Sofia, September 1, 2015/ Independent Balkan News Agency
By Clive Leviev-Sawyer of The Sofia Globe
The Reformist Bloc, a coalition of five centre-right Bulgarian political parties, has agreed that the parties will register jointly under the bloc’s banner for the country’s October 25 mayoral and municipal elections.
The agreement was reached at a special meeting of leaders of the constituent parties on August 31, after a melodrama over whether there would be such a deal.
According to the most recent more reliable public opinion polls, in the event of national parliamentary elections, the Reformist Bloc would get close to six per cent of the vote.
Founded in December 2013, after the most recent municipal elections in 2011, the bloc participates in Bulgaria’s national coalition government as a minority partner. However, in the municipal and mayoral elections in 2015, it will be fielding its own mayoral candidates in Bulgaria’s major cities – Sofia, Plovdiv, Varna, Bourgas and Rousse.
On August 30, Reformist Bloc parliamentary group co-leader Radan Kanev, who leads the Democrats for a Strong Bulgaria party, said that his party would take part jointly in the municipal elections with two of the other bloc parties, the Freedom and Dignity People’s Party and the Bulgarian Agrarian National Union.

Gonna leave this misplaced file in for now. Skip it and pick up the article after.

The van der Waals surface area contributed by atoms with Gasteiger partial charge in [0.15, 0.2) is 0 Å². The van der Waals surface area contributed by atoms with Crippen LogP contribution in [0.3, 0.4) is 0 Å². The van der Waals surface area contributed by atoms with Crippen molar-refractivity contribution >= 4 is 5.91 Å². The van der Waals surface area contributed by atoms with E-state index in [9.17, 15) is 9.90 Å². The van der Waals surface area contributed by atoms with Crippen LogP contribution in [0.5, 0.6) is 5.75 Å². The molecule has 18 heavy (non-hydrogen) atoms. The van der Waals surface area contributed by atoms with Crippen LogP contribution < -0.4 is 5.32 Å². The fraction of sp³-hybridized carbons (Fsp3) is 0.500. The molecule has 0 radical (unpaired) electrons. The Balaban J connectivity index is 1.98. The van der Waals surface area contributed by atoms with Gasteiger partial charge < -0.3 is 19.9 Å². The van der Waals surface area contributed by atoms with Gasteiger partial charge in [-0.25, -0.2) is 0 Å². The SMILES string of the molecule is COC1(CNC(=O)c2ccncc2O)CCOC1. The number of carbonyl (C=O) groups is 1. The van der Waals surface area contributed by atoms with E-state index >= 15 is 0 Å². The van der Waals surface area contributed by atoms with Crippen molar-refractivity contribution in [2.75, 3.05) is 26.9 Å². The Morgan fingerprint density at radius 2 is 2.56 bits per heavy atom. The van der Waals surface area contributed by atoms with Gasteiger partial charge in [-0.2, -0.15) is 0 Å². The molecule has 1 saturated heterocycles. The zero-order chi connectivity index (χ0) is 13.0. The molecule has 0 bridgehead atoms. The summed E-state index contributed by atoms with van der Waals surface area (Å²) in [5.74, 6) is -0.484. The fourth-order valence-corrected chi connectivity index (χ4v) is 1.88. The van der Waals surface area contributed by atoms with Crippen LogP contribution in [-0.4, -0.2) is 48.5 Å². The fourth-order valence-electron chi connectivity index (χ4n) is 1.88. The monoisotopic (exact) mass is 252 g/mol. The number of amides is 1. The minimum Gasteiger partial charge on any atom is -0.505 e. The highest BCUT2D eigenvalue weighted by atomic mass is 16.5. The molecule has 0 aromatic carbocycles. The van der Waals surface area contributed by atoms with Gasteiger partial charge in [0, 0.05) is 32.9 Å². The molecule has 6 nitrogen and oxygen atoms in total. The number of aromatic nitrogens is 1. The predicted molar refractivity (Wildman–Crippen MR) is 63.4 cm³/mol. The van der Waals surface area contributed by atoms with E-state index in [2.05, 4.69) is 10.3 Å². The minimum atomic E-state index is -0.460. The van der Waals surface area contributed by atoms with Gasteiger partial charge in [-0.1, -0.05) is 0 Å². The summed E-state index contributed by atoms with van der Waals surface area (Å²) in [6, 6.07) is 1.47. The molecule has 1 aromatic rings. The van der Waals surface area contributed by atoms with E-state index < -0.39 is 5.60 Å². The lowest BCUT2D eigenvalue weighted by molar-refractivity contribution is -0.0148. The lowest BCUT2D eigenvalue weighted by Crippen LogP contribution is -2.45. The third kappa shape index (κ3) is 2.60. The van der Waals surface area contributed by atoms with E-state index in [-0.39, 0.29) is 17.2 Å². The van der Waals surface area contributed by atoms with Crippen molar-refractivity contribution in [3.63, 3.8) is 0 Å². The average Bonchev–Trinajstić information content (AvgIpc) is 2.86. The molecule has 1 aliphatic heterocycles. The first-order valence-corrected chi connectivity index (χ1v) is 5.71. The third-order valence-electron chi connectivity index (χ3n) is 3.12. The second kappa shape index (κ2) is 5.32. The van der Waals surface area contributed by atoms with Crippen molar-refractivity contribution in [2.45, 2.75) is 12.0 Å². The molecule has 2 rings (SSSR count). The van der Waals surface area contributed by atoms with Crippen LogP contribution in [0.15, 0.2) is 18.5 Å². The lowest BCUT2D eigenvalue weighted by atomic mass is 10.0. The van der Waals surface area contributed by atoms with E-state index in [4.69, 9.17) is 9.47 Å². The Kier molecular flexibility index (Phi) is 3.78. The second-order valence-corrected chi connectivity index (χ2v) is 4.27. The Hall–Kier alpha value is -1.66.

Meglena Kouneva’s Bulgaria for Citizens Movement and the Union of Democratic Forces (UDF) responded the following day by rejecting this statement, making it unclear at that point whether the bloc would compete in the elections as a single entity.
UDF leader Bozhidar Loukarski, who like Kouneva holds a seat in the national coalition cabinet, said that he did not know why his party and that of Kouneva had not been invited on August 30.
The August 31 meeting produced, after about an hour, a deal by which the parties would sign on September 1 a coalition agreement on a single registration for the parties by the end of the day.
Loukarski said after the meeting that in mid-July, his party had made it clear that it wanted the Reformist Bloc to participate jointly in the municipal elections.
The Reformist Bloc and the parties within it have a history of fractiousness, which made the initial formation of the bloc difficulty and complicated the issue of its agreeing to participate in government. The bloc is run jointly by the leaders of the constituent parties, having not agreed, in spite of proposals in 2014 to do so, to elect a single leader.